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Benfante A.,University of Palermo | Benfante A.,Instituto Euro Mediterraneo Of Science E Tecnologia | Messina R.,University of Palermo | Messina R.,Instituto Euro Mediterraneo Of Science E Tecnologia | And 2 more authors.
Pulmonary Pharmacology and Therapeutics | Year: 2017

Introduction Asthma and COPD are under-diagnosed and undertreated in adult populations, mainly due to the discrepancy between guideline recommendations and clinicians' practices. One of the reasons of this discrepancy is the difficulty encountered in real life in sharing the management of chronic respiratory diseases between general practitioners (GPs) and respiratory physicians. Methods An explorative, population-based investigation was performed to test whether, and to what extent, an active collaboration between GPs and pulmonologists increases the diagnosis and proper treatment of chronic obstructive airway diseases. The “COPD action” involved an in-house intervention by pulmonologists who trained GPs on how to diagnose the disease and interpret the spirometry, yielding a final agreed diagnosis. Results A total of 210 subjects (M/F: 156/54; age: 62.5 ± 13.8, mean ± SD) were consecutively invited by 20 GPs and classified in a) healthy, b) symptomatic with no airway obstruction, and 3) affected by chronic respiratory diseases. 11% of previously defined “healthy” subjects were diagnosed with COPD, and symptomatic subjects were diagnosed with asthma (20%) or COPD (23%). In addition, in those who already carried a diagnosis of chronic respiratory diseases as judged by GPs, the diagnosis of COPD decreased significantly after respiratory specialist intervention (p = 0.001), in favor of asthma and chronic bronchitis. Furthermore, following the clinical and lung function assessments performed by the respiratory physicians, changes in inhaled treatments were statistically significant for each therapeutic category (test-retest reliability: r = 0.42; p < 0.001). Conclusion In conclusion, the collaboration between GPs and pulmonologists based on a pro-active approach to the individuals attending the primary care offices followed by an in-house intervention by specialists may largely improve the diagnosis and management of chronic respiratory diseases. © 2017 Elsevier Ltd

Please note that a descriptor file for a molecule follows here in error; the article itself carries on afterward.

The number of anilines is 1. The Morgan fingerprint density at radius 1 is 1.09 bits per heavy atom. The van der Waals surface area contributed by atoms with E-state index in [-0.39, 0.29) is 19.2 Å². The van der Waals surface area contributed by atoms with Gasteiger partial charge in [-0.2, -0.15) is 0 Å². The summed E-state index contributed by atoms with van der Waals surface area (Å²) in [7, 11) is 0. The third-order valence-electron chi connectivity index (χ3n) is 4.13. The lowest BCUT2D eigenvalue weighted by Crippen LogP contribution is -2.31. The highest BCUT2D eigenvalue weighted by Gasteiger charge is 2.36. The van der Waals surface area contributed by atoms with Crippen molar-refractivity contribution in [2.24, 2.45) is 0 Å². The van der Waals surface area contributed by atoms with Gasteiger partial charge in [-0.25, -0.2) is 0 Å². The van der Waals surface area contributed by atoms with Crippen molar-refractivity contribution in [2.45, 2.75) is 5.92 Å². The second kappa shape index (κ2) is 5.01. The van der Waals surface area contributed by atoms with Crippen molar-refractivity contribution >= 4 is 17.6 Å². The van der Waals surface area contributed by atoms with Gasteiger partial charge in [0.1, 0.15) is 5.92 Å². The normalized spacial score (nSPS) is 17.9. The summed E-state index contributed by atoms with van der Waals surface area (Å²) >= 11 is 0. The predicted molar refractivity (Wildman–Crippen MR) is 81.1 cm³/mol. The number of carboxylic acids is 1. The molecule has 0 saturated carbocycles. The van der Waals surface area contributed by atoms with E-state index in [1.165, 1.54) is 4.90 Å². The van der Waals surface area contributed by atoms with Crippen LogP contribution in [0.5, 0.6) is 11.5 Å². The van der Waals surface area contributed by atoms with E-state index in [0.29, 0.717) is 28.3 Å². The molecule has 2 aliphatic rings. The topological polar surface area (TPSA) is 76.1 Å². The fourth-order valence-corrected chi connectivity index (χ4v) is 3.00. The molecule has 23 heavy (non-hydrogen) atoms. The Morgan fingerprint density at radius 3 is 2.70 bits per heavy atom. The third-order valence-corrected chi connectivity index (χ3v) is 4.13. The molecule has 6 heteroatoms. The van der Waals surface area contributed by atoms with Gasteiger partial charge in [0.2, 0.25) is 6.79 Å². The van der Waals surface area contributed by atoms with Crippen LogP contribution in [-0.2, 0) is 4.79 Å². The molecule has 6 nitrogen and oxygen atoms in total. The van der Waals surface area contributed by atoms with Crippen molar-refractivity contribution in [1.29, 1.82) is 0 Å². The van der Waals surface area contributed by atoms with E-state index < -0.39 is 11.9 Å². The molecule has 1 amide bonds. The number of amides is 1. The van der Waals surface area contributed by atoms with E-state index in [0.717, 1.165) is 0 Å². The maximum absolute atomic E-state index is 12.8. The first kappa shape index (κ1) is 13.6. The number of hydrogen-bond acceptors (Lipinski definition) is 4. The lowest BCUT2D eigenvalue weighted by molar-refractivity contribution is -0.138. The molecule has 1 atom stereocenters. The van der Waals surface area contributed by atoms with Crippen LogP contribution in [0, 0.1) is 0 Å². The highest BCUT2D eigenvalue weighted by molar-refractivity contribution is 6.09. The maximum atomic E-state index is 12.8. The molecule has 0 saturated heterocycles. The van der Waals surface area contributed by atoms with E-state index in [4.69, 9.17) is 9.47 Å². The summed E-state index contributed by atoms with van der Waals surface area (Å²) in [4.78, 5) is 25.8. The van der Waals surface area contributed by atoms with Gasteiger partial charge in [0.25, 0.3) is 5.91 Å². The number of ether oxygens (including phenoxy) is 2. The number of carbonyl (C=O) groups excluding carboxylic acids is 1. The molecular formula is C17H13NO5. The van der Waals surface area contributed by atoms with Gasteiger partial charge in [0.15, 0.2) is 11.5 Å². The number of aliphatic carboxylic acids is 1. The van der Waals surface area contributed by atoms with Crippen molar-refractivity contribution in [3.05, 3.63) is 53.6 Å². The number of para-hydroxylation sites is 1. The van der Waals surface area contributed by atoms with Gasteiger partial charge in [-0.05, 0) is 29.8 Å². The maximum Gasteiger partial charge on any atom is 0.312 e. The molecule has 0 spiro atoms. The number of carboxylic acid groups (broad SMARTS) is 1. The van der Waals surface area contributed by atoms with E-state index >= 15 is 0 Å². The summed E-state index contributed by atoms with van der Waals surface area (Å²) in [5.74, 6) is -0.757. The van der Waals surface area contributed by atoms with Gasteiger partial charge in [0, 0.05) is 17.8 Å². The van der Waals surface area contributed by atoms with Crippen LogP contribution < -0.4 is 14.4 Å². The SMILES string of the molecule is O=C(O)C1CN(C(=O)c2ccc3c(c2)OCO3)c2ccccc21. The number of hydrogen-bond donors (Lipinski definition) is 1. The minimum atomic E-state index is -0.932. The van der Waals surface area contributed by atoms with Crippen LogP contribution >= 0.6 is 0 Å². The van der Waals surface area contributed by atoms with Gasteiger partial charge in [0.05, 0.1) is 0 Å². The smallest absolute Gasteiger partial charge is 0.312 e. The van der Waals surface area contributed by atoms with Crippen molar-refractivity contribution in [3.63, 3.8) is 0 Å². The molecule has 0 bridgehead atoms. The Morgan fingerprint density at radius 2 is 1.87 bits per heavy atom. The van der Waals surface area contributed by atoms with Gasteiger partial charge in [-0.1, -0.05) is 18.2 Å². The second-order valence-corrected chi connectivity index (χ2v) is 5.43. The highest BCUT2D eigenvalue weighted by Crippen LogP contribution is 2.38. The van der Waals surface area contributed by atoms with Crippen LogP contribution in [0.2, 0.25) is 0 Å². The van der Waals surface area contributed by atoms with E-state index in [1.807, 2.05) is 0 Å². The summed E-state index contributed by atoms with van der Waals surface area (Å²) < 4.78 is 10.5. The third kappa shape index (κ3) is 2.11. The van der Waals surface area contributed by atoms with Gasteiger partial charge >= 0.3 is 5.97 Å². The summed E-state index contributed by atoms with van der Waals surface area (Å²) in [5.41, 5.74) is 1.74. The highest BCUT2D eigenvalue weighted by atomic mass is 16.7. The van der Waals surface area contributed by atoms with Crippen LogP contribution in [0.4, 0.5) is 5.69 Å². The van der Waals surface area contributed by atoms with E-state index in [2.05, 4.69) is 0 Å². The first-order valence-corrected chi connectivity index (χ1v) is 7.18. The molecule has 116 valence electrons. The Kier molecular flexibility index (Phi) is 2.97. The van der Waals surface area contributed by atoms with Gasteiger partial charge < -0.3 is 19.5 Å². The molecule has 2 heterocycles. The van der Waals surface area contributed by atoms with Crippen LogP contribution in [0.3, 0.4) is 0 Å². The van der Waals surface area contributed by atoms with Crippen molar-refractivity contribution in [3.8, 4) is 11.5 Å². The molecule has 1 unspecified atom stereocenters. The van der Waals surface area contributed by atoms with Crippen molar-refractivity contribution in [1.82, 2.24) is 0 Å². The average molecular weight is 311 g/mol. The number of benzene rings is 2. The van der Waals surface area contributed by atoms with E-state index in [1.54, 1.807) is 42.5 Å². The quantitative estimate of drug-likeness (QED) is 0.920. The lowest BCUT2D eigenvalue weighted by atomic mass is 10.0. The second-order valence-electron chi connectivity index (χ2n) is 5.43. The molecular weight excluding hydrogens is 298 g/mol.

Passamonti M.,Societa Italiana di Medicina Generale e delle Cure Primarie SIMG | Musazzi L.,Polo Didattico | Pigni M.,Societa Italiana di Medicina Generale e delle Cure Primarie SIMG | Testolin E.,Societa Italiana di Medicina Generale e delle Cure Primarie SIMG | And 3 more authors.
Giornale Italiano di Diabetologia e Metabolismo | Year: 2015

Comorbid diabetes and depression pose a major clinical chal- lenge as each condition worsens the outcome of the other. The relationship between type 2 diabetes (T2DM) and depression is amply documented. We designed a retrospective study in our practice to assess the changes in glycated hemoglobin (HbA1c) in patients with T2DM concomitant with depression, before and after treatment with an anti-depressant drug that achieved remission of the depressive symptoms. In all, 32 patients met the inclusion criteria (M/F 8/24; mean age ± SD 72.03 ± 9.65 years). HbA1c dropped from 7.8 ± 1.75% to 6.8 ± 1.60% after complete remission of the symptoms of de- pression (p = 0.02). This reduction is not only statistically signifi- cant but is clinically important, considering that most antidiabetic drugs in current use are equally effective in reducing HbA1c. We are therefore convinced that caregivers need to be fully aware of the problem of depression in diabetes patients, with a view to designing a questionnaire to detect it and to plan appropriate treatment. © 2015 UTET Periodici Scientifici srl. All rights reserved.

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